As LLL Leaders, we are often in contact with mothers experiencing stress, exhaustion, and/or postpartum depression. As many of our contacts are by phone, we cannot easily ascertain if abuse is taking place. Even with in-person contacts it is hard to judge if what we might be seeing really is abuse or neglect. We may hear the mother tell us things that are of concern (for example, she is afraid of hurting her baby, or that she is so angry she "just shook him to stop his crying") or we might actually hear what we may feel is physical abuse (slaps) or verbal abuse (name calling, screaming). We might see a baby who looks thin and listless, or a mother showing obvious disinterest in her crying baby. It is hard to know exactly where our responsibilities for reporting this possible abuse or neglect lie.
All US states have guidelines regarding who is mandated by law to report suspected child abuse or neglect to the authorities. In most cases, health care providers, educators, law enforcement officers, and mental health professionals are mandated reporters, or those who are required to report suspected abuse or neglect when they have reason to believe that abuse is occurring. Note that this is not factual knowledge or observation of abuse but merely "good faith" suspicions of abuse. It is not the mandated reporter's job to determine the presence or extent of the abuse or neglect. That is the job of the local agency responsible for investigations of abuse or neglect.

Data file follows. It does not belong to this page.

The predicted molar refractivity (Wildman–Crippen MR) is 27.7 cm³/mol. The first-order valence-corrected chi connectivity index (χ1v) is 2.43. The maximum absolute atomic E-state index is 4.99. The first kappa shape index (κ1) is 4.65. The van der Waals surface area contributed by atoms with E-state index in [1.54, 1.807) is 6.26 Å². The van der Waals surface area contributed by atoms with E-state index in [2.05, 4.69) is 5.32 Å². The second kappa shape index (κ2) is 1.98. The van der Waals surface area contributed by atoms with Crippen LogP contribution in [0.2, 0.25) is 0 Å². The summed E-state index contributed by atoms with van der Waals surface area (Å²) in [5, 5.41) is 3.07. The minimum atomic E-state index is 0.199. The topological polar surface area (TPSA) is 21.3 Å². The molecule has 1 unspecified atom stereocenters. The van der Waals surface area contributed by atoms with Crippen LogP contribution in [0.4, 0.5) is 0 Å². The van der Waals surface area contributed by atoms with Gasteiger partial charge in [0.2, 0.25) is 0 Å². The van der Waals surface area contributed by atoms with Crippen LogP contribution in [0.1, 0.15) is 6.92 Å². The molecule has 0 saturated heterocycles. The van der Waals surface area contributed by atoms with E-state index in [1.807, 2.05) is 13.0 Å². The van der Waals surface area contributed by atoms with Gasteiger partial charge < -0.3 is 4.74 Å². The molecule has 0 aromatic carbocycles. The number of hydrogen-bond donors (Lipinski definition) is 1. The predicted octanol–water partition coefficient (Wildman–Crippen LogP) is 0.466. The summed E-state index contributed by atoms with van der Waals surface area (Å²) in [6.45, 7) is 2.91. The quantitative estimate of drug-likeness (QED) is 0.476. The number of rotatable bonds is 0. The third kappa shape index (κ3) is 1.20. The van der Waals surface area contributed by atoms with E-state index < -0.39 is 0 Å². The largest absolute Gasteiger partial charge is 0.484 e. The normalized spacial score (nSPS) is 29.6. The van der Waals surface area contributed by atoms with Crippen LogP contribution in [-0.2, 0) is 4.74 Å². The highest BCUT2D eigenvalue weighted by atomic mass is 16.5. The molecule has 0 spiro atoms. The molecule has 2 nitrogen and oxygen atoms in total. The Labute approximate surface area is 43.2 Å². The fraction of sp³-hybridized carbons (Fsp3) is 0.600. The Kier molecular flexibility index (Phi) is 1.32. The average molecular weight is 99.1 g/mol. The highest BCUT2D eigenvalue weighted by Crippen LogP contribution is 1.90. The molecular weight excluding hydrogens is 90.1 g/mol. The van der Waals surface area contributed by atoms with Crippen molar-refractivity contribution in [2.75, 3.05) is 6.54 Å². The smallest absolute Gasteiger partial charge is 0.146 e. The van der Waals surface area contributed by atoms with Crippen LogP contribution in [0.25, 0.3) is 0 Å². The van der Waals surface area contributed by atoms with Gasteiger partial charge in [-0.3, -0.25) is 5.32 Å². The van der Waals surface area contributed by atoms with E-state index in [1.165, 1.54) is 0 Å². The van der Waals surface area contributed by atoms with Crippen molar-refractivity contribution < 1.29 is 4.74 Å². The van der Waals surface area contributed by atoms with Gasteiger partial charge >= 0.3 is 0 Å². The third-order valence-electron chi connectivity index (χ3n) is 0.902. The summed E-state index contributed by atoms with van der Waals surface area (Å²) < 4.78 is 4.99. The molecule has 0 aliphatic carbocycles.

Although all states have guidelines for determining mandated reporters, 18 US states designate all citizens as mandated reporters. As of this writing, these states are Delaware, Florida, Idaho, Indiana, Kentucky, Maryland, Mississippi, Nebraska, New Hampshire, New Jersey, New Mexico, North Carolina, Oklahoma, Rhode Island, Tennessee, Texas, Utah, and Wyoming. Residents of these states are mandated reporters regardless of their possible additional roles that would make them mandated in other states. Specific and current guidelines for each state may be found on the Internet at www.calib.com/nccanch/statutes/manda.cfm/
Under CAPTA, all US states must provide immunity from prosecution under state and local laws for mandated reporters and others making good faith reports of suspected abuse or neglect. Specific immunity laws for all states are available at: www.calib.com/nccanch/statutes/stats02/immun.cfm#de/
Failure to report suspected abuse may result in civil or criminal liability. Thirty-four states classify failure to report suspected abuse or neglect as a misdemeanor. State imposed penalties for failure to report suspected abuse or neglect range from monetary fines to imprisonment. Specific state statutes for failure to report may be found at: www.calib.com/nccanch/ statutes/statutes/tblPenalty_search.cfm/